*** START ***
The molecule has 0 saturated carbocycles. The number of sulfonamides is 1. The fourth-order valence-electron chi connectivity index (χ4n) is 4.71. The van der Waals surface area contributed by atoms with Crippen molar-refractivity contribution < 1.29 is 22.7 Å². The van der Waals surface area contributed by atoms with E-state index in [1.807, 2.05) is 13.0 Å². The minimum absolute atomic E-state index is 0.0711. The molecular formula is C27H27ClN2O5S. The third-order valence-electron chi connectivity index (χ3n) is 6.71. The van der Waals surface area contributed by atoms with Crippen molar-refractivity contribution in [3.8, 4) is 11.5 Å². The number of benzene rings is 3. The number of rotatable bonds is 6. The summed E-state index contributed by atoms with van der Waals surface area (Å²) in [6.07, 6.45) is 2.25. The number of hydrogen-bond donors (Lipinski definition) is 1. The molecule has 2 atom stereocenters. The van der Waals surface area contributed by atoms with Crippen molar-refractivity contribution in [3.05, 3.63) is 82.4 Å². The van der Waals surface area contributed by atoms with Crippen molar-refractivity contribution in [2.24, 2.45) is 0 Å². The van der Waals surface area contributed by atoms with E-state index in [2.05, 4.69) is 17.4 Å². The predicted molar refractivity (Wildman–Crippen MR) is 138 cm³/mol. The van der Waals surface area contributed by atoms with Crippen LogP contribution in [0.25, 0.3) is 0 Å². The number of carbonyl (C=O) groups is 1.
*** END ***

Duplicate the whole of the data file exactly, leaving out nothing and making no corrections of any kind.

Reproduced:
The molecule has 0 saturated carbocycles. The number of sulfonamides is 1. The fourth-order valence-electron chi connectivity index (χ4n) is 4.71. The van der Waals surface area contributed by atoms with Crippen molar-refractivity contribution < 1.29 is 22.7 Å². The van der Waals surface area contributed by atoms with E-state index in [1.807, 2.05) is 13.0 Å². The minimum absolute atomic E-state index is 0.0711. The molecular formula is C27H27ClN2O5S. The third-order valence-electron chi connectivity index (χ3n) is 6.71. The van der Waals surface area contributed by atoms with Crippen molar-refractivity contribution in [3.8, 4) is 11.5 Å². The number of benzene rings is 3. The number of rotatable bonds is 6. The summed E-state index contributed by atoms with van der Waals surface area (Å²) in [6.07, 6.45) is 2.25. The number of hydrogen-bond donors (Lipinski definition) is 1. The molecule has 2 atom stereocenters. The van der Waals surface area contributed by atoms with Crippen molar-refractivity contribution in [3.05, 3.63) is 82.4 Å². The van der Waals surface area contributed by atoms with Crippen molar-refractivity contribution in [2.24, 2.45) is 0 Å². The van der Waals surface area contributed by atoms with E-state index in [2.05, 4.69) is 17.4 Å². The predicted molar refractivity (Wildman–Crippen MR) is 138 cm³/mol. The van der Waals surface area contributed by atoms with Crippen LogP contribution in [0.25, 0.3) is 0 Å². The number of carbonyl (C=O) groups is 1.